Last month, I had the opportunity to go up and down the state of Florida. I grew up going to Florida on family trips, but this time I went to visit a friend who works in Florida. My trip was centered around Citrus County, in the northern part of the state.
Citrus County is home to its own local little beach called Fort Island Trail. The whole county is definitely more of a local environment than a lot of tourists.
Our first venture was to Tarpon Springs, known as the Greek center of Florida and the sea sponge capital of the world. The city was founded my Greek immigrants, who recruited a large number of their countrymen to help harvest sea sponges. And let me tell you, they take their sea sponges seriously here! My friend went to purchase one and the lady working asked a variety of questions to ensure that she would make the best investment possible for her "eight-ten year sponge." The sponges have natural antimicrobial properties so when she mentioned getting a string to hang it with, the worker warned, "Well, my only concern is that the string would not have the same antimicrobial properties as the sponge." We also had traditional Greek food, complete with flaming cheese and yells of, "opa!" We stopped at a Greek-speaking market, where I was excited to find Halloumi cheese. One of the workers excitedly asked, "Are you Greek!? You must be Greek if you know what Halloumi is!" I had to explain, that no, I'm not Greek (though I do have some Balkan DNA!) I just got used to Halloumi as a vegetarian alternative when I lived in London.
We vacationed at a lovely Airbnb right across the Sanibel Causeway. Of course, no trip to the Fort Myers area is complete without a stop at Sun Harvest Citrus to stock up on juice for the holiday. We also stopped at the Sunflower Cafe, one of my family's traditional restaurant stops, where we were the youngest patrons by about fifty years and got asked if we were sisters. We were born just 18 days apart, but we're not related!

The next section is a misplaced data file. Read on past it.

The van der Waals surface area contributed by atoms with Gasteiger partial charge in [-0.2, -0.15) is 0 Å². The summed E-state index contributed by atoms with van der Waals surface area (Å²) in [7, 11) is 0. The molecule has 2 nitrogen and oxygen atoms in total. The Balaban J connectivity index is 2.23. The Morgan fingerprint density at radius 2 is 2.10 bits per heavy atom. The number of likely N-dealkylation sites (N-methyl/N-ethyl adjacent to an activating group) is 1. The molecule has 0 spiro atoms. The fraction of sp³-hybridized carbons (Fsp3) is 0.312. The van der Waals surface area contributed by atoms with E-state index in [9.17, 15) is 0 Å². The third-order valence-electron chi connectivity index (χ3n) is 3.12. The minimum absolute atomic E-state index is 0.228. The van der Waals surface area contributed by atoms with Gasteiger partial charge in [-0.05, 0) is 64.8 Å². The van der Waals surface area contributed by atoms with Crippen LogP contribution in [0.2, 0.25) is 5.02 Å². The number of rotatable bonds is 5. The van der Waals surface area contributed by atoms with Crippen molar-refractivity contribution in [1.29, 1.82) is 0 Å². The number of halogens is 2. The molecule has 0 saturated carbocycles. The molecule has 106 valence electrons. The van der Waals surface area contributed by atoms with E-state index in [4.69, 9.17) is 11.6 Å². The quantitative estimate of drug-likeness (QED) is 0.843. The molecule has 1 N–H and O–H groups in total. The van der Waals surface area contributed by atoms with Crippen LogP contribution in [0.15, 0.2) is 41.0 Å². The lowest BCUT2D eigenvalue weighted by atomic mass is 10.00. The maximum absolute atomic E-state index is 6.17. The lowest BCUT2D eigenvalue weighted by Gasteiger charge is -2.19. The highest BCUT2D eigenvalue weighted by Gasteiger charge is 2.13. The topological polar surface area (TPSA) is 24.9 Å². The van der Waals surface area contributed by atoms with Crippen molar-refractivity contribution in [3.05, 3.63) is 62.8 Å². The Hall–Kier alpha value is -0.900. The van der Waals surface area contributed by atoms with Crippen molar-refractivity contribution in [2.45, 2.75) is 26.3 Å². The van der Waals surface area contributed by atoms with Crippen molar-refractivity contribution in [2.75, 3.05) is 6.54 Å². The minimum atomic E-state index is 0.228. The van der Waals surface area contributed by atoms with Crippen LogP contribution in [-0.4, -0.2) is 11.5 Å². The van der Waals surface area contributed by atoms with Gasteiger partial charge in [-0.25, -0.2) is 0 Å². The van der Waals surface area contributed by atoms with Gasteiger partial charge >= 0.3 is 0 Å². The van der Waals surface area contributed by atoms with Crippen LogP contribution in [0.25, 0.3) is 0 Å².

Though the weather had been predicted to be in the 80s, it was actually really windy so that prevented us from going the whole way in the water. It was still worth it to fight the wind and sit on the beach, even if my book ended up getting sand creased in every page! Of course, no trip to Sanibel and Captiva is complete without a stop at the Sanibel Bean and the Bubble Room.
We went over to the island two days in a row and visited most of the beaches.
There was a ton of traffic on the island. Sometimes it took us 45 minutes to get from one end to the other! That gave us plenty of time to enjoy the palm trees and little shops.
On our last day in that area, we went over to Fort Myers. This was the beach that I spent my childhood visiting and it appeared that not much had changed. We walked down the familiar pier and saw a dolphin swimming close to the surface and a few birds putting on a show for all the fisherman and tourists. They got fed a lot of fish so their show seemed to be pretty successful.
As we made the long drive back to Citrus County, we stopped at Redington Beach for the sunset. There was hardly anyone else on the beach and we saw probably the best sunset of the trip. We also stopped in Tampa for dinner on the water.
Inverness, Florida was named after the Scottish town by a Scotsman wandering throughout Florida. With the lakes, I can see the resemblance to the Scottish Highlands, but there are a lot more palm trees in the Florida one! There is also a bit of Irish flair to this town so we celebrated St. Patrick's Day there. They even lit up their fountain green, similar to how they light up the buildings in Dublin.